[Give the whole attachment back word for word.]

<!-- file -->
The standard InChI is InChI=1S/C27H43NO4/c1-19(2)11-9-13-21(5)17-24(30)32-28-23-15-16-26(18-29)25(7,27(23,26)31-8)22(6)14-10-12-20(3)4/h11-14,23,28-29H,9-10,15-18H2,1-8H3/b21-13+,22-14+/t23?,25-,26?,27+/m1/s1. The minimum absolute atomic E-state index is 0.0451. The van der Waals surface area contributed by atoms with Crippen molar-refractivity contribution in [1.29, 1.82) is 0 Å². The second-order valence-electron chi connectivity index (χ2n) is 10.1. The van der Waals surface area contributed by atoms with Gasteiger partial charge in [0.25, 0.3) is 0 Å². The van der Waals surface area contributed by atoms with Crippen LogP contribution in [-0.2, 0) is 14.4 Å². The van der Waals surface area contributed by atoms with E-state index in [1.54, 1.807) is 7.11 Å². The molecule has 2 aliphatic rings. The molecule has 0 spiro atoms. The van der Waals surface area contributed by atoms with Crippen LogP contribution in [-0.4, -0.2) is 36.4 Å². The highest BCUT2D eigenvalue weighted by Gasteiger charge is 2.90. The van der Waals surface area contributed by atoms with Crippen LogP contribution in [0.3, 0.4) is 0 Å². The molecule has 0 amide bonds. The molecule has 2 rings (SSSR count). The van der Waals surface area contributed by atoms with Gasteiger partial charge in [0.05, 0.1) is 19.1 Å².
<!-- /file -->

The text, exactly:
The standard InChI is InChI=1S/C27H43NO4/c1-19(2)11-9-13-21(5)17-24(30)32-28-23-15-16-26(18-29)25(7,27(23,26)31-8)22(6)14-10-12-20(3)4/h11-14,23,28-29H,9-10,15-18H2,1-8H3/b21-13+,22-14+/t23?,25-,26?,27+/m1/s1. The minimum absolute atomic E-state index is 0.0451. The van der Waals surface area contributed by atoms with Crippen molar-refractivity contribution in [1.29, 1.82) is 0 Å². The second-order valence-electron chi connectivity index (χ2n) is 10.1. The van der Waals surface area contributed by atoms with Gasteiger partial charge in [0.25, 0.3) is 0 Å². The van der Waals surface area contributed by atoms with Crippen LogP contribution in [-0.2, 0) is 14.4 Å². The van der Waals surface area contributed by atoms with E-state index in [1.54, 1.807) is 7.11 Å². The molecule has 2 aliphatic rings. The molecule has 0 spiro atoms. The van der Waals surface area contributed by atoms with Crippen LogP contribution in [-0.4, -0.2) is 36.4 Å². The highest BCUT2D eigenvalue weighted by Gasteiger charge is 2.90. The van der Waals surface area contributed by atoms with Crippen LogP contribution in [0.3, 0.4) is 0 Å². The molecule has 0 amide bonds. The molecule has 2 rings (SSSR count). The van der Waals surface area contributed by atoms with Gasteiger partial charge in [0.05, 0.1) is 19.1 Å².